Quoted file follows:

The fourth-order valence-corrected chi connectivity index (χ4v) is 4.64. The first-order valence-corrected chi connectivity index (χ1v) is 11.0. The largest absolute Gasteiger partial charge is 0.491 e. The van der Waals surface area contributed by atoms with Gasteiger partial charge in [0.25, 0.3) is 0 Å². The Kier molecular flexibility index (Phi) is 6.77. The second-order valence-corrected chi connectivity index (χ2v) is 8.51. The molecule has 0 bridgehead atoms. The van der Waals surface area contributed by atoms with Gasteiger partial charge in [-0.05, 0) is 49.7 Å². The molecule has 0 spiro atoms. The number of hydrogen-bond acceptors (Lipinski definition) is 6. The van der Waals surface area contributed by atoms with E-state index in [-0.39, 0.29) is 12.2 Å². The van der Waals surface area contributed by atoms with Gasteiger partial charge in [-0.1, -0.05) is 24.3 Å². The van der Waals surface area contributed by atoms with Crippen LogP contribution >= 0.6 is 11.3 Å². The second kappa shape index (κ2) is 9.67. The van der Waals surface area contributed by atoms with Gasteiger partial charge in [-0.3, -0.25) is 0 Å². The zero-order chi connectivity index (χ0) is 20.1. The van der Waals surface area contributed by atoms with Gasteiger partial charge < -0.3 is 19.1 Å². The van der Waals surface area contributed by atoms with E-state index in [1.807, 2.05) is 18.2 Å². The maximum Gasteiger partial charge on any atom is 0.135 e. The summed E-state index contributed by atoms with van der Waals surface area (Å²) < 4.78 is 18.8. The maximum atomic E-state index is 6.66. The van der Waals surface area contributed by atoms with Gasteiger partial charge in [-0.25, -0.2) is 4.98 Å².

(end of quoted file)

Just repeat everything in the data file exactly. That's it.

The fourth-order valence-corrected chi connectivity index (χ4v) is 4.64. The first-order valence-corrected chi connectivity index (χ1v) is 11.0. The largest absolute Gasteiger partial charge is 0.491 e. The van der Waals surface area contributed by atoms with Gasteiger partial charge in [0.25, 0.3) is 0 Å². The Kier molecular flexibility index (Phi) is 6.77. The second-order valence-corrected chi connectivity index (χ2v) is 8.51. The molecule has 0 bridgehead atoms. The van der Waals surface area contributed by atoms with Gasteiger partial charge in [-0.05, 0) is 49.7 Å². The molecule has 0 spiro atoms. The number of hydrogen-bond acceptors (Lipinski definition) is 6. The van der Waals surface area contributed by atoms with E-state index in [-0.39, 0.29) is 12.2 Å². The van der Waals surface area contributed by atoms with Gasteiger partial charge in [-0.1, -0.05) is 24.3 Å². The van der Waals surface area contributed by atoms with Crippen LogP contribution >= 0.6 is 11.3 Å². The second kappa shape index (κ2) is 9.67. The van der Waals surface area contributed by atoms with Gasteiger partial charge in [-0.3, -0.25) is 0 Å². The zero-order chi connectivity index (χ0) is 20.1. The van der Waals surface area contributed by atoms with Gasteiger partial charge < -0.3 is 19.1 Å². The van der Waals surface area contributed by atoms with E-state index in [1.807, 2.05) is 18.2 Å². The maximum Gasteiger partial charge on any atom is 0.135 e. The summed E-state index contributed by atoms with van der Waals surface area (Å²) < 4.78 is 18.8. The maximum atomic E-state index is 6.66. The van der Waals surface area contributed by atoms with Gasteiger partial charge in [-0.25, -0.2) is 4.98 Å².